Before that I had a rehearsal with the Hong Kong Youth Symphonic Band under the direction of Wing Heng Pak, who I had a met in Beijing in July and who had invited me to Hong Kong and so in effect got the whole of my Xmas in Asia trip started. He is a Senior Music Officer for the education system in Hong Kong and has done so much to develop youth music and wind music in particular in this country. The current system they have there now is quite outstanding and Wing Heng Pak has had a big hand in shaping this.
The young band did well and it was only a few points of tempi and balance that needed adjusting. They had all signed a Xmas card and gave me a large box of chocolates.
It was a lovely touch. From there I managed to get a little rest in the hotel before dinner with representatives of the HK Tak Ming Philharmonic Winds, with whom I had a concert on the 28th. The after dinner photos against the HK skyline were memorable..it really took my break away !
The next day was the final of the HK Youth Wind Band Championships, which began early afternoon. First we had another rehearsal for our post-contest concert and everything was ready and in good shape.
The contest was excellent, and I was invited to join the 3-man jury for the afternoon. As you might, it was civilised open adjudication with a great atmosphere in the whole. I had just 5 minutes to warm up before the concert, always a difficult thing to go from judge to soloist...but it had to be done. The hall was pretty full, of young competitors and their conductors and teachers. All went very well and the band accompaniment was really first class, on a difficult programme.
Last that evening we had a dinner in an excellent Chinese restaurant that specialised in seafood. I was amazed to see what look liked an aquarium in part of the restaurant was in fact the fish for the diners...!
The next day I taught some lessons in the morning then gave a three hour masterclass in the afternoon, to 200 brass enthusiasts, and there were four excellent performers on show.
One player that caught my eye was the very talented Eason Law, just 13 years of age but who played the Fantasy (Sparke) with ease. Great potential here !!
From there it was on to a rehearsal with Tak Ming Philharmonic at their headquarters. This is an ambitious new band, who had planned this concert to perfection. Wing Heng Pak was again behind the band along with two of his colleagues that attended the Tak Ming school many years before. This was only their 2nd year in existence and they are doing very well indeed. The atmosphere in the band room was terrific and I've never seen so many cameras in a band room before. The whole trip saw more photos taken than I can ever remember...thousands !! By the end of the rehearsal I know we would have a great concert the following night. I was going to go straight to bed but was persuaded by Stanley Chan, a bass trombone player from the group and successful HK businessman to have a late night drink.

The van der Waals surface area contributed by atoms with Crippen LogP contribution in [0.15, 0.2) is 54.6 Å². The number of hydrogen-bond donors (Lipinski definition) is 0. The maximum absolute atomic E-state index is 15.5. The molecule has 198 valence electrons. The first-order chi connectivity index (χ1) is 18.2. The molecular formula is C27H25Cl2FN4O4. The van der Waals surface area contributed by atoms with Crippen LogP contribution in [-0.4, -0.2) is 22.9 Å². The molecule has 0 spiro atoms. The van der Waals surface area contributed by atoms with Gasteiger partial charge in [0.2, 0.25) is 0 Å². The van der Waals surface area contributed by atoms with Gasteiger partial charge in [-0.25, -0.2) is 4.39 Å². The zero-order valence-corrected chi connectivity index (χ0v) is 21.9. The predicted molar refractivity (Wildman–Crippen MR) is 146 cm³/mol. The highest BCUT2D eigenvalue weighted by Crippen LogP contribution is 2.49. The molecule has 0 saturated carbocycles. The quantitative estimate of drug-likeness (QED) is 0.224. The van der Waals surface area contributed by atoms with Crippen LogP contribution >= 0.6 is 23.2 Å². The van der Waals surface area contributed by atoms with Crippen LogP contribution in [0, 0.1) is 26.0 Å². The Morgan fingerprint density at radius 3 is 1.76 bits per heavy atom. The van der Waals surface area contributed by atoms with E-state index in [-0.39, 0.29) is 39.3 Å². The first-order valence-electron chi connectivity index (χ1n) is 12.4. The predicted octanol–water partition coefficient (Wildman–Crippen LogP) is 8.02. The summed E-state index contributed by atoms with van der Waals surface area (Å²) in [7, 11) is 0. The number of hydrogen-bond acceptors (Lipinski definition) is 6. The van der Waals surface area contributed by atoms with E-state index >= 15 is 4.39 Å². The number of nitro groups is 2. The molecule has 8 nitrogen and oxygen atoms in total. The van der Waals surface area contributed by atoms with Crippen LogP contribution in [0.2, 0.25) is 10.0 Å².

It was a nice unwind. The next day was my final full day in HK and had another 5 hours teaching, a dress rehearsal and the final concert...there were no easy days in HK ! Enjoyable yes, but this was no picnic !!
The final concert was a wonderful way to finish the trip with a good audience, bigger than expected, and the band and conductor on great form. I was very happy too, the lips and brain had worked well together all trip and felt really good even after a tough schedule.
The reaction from the audience was heart warming and the after concert meeting with brass enthusiasts and many euphers, was just brilliant.
We had two late evening parties, but all pretty civilised, and the next morning at 7am I was taken to the airport for the 12 hour flight back to Heathrow. It was a good trip home and good to see the family again after these days away.
I hope to return to Hong Kong in 2011 and probably Taiwan too. The work to promote the euphonium here goes on !
Thanks to everyone for making this trip possible.
Aeolus Music, Ts-daung Pan , Chai-yi University, Wing Heng Pak, Tak Ming Philharmonic, TomLee Music, Peggy Wong, Stanley Chan, Palas Chan, Olivier Auclair, Buffet Crampon/Besson, RNCM.